Saturday, July 2, 2011

Practical Advice for Navigating the Leap - Part 3

Alright, so as I've written before, I don't feel qualified to offer advice to people reading here who are leaving academia and are looking for concrete advice for getting a new job. I do have a job outside academia, it's true ... but it's one that started out as a part-time job just to supplement my income - and I didn't even have to go through typical channels to get it. So I'm still a little clueless about how to get the next "career job" after academia. I'm learning and working on sending out resumes and networking, but I haven't figured it all out yet.

What I have been doing, though, is handling the transition emotionally quite well. As virtually everyone who has left academia knows and as has been documented on post-academic blogs and forums around the internet, this process is very emotionally challenging. We're told, as academics, that we are doing the most important job in the world and that anyone who chooses to leave is either deficient or making a tremendous mistake. Add to that the social isolation that many academics wind up in, and you have a recipe for some serious second-guessing and emotional upheaval if and when you choose to leave.

In the previous two posts, I detailed some concrete things you can do to keep yourself feeling emotionally stable as you decide whether you really might want to leave academia ... as you "test the waters."

Now, for this third part, I want to speak to those of you who have made the decision to leave - before or after you complete the Ph.D. - and are now feeling elated, terrified, and a bit unsure of what to do next at the same time. (These three categories of emotions, as far as I can tell, are very normal).

So, here is my practical advice for those of you who are reading this, but who have not yet landed your dream job outside of academia as the Director of Widget History at the National Archives of Widget Manufacturing. :)

Sure, some people land their dream nonacademic job right after leaving. But for a lot of us, there is some lag time between letting go of one dream and thought process and moving toward another. And while I haven't completely unraveled how to navigate this gap in terms of gaining the career job, I genuinely do feel happier, more relaxed, and more excited about the future than I have in several years. And I can point to several concrete aspects of my life right now that have left me feeling so emotionally great (save a few low points) about this process. So, I offer my practical advice for remaining calm and emotionally healthy as you step out of the halls of your academic department for the last time.

Here you go. Warning, this post is very long ... but I felt like it had to be. Hopefully you will find it useful and can look back at it later when you're feeling emotionally iffy about the process:

Get a job
But wait, I said that I can't tell you how to get your next job, right?

Nope, I sure can't. But what I can tell you is that if you don't have a new career job waiting for you when you leave your grad program or faculty job, the first thing - seriously, first thing - I recommend that you do is find yourself a nonacademic job. Something. Anything that you can stomach doing.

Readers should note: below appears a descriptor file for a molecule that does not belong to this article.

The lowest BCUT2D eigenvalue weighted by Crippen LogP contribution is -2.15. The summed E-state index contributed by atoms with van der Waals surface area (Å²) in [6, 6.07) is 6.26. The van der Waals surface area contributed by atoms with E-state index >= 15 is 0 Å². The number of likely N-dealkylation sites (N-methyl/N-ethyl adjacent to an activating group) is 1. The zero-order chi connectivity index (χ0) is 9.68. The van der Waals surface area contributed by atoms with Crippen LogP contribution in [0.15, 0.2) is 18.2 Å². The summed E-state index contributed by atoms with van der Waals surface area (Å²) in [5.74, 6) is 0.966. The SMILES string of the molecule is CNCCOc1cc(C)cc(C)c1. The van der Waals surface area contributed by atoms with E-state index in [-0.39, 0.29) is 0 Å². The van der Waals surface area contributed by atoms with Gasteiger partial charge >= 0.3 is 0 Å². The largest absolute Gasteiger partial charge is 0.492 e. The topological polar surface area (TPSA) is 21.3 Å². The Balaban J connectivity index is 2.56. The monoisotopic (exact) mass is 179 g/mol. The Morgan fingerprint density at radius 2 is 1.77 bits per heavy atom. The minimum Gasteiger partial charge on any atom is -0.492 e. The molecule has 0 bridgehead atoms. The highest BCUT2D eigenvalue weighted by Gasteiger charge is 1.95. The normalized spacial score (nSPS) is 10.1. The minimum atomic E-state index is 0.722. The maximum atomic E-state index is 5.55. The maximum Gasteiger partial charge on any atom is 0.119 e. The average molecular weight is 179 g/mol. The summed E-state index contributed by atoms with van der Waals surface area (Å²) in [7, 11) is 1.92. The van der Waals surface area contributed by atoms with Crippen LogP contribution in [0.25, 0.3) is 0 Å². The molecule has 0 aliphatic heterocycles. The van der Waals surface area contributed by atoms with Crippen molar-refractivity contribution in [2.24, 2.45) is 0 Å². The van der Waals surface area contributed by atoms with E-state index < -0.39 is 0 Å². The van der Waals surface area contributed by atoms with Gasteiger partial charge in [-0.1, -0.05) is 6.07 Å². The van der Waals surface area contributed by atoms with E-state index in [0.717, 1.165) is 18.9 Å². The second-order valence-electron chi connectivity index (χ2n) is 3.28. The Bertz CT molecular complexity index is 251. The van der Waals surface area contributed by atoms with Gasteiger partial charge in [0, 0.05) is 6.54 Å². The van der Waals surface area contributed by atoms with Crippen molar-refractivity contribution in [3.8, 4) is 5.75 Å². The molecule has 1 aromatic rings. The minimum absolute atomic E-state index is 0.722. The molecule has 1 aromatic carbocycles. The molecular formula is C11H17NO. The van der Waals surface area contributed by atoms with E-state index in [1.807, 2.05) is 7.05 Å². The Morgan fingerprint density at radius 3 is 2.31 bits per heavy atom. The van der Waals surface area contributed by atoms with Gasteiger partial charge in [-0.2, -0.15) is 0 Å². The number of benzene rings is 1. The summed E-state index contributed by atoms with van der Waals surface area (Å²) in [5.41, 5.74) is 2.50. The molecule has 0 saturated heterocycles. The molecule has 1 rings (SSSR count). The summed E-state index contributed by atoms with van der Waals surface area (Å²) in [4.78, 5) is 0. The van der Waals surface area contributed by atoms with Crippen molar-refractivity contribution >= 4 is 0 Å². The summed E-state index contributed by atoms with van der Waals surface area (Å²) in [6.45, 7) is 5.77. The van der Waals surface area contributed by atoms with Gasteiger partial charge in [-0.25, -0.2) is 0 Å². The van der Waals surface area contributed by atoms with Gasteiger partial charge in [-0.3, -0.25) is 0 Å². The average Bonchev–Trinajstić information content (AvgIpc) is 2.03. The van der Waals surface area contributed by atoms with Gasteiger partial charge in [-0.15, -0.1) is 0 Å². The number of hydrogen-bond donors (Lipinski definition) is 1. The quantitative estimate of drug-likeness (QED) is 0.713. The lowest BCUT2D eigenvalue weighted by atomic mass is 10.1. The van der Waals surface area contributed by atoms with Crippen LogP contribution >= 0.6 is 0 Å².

To grad students in particular, and probably adjuncts as well - if you don't do this, your department will likely keep offering you continued opportunities for a one-semester position here, a two-month research assistantship over the summer, then a poorly funded research grant for the next eight months ... and you'll never actually make the full break from your department, since you need the money and those opportunities seem to coincidentally pop up just as you think all hope is lost.

And if that doesn't happen - let's say you pack your apartment and move back in with your parents - well, I'd argue that the process of leaving will likely be far easier if you have a paycheck of your own and a place to go where you are gainfully employed, no matter how nominal the job is. You'll have a little spending money, you'll have job responsibilities to occupy your mind, and you'll get to chat with co-workers and reassure yourself that you have skills - any skills - other than academic skills. It'll help you emotionally get out of the academic bubble, and will loosen the hold that your department has on  you.

So, piece of advice #1 is to set an end point at which you are leaving academia, and find yourself a job to start by the time you leave. Any job. Serve at a restaurant. Work as a receptionist. Be a hotel desk clerk. Whatever. Just go do something.

Don't worry about your resume - you can always leave your "filler job" off it when you apply for real jobs. Don't worry about salary - if you were making the average graduate student stipend or adjunct salary of $12,000 or so, all you need to make is about $5.75 per hour at a full-time job to offset that salary. Just go find some work.

Read Job Seeking Books or See a Career Counselor
Something I've noticed in my reading of postacademic blogs is that most of us who look outside academia for work start looking immediately at jobs that are very closely related to academic work. Applied research, teaching at a high school, etc., And maybe that's really what you do want to do with your life! But then again ... maybe not.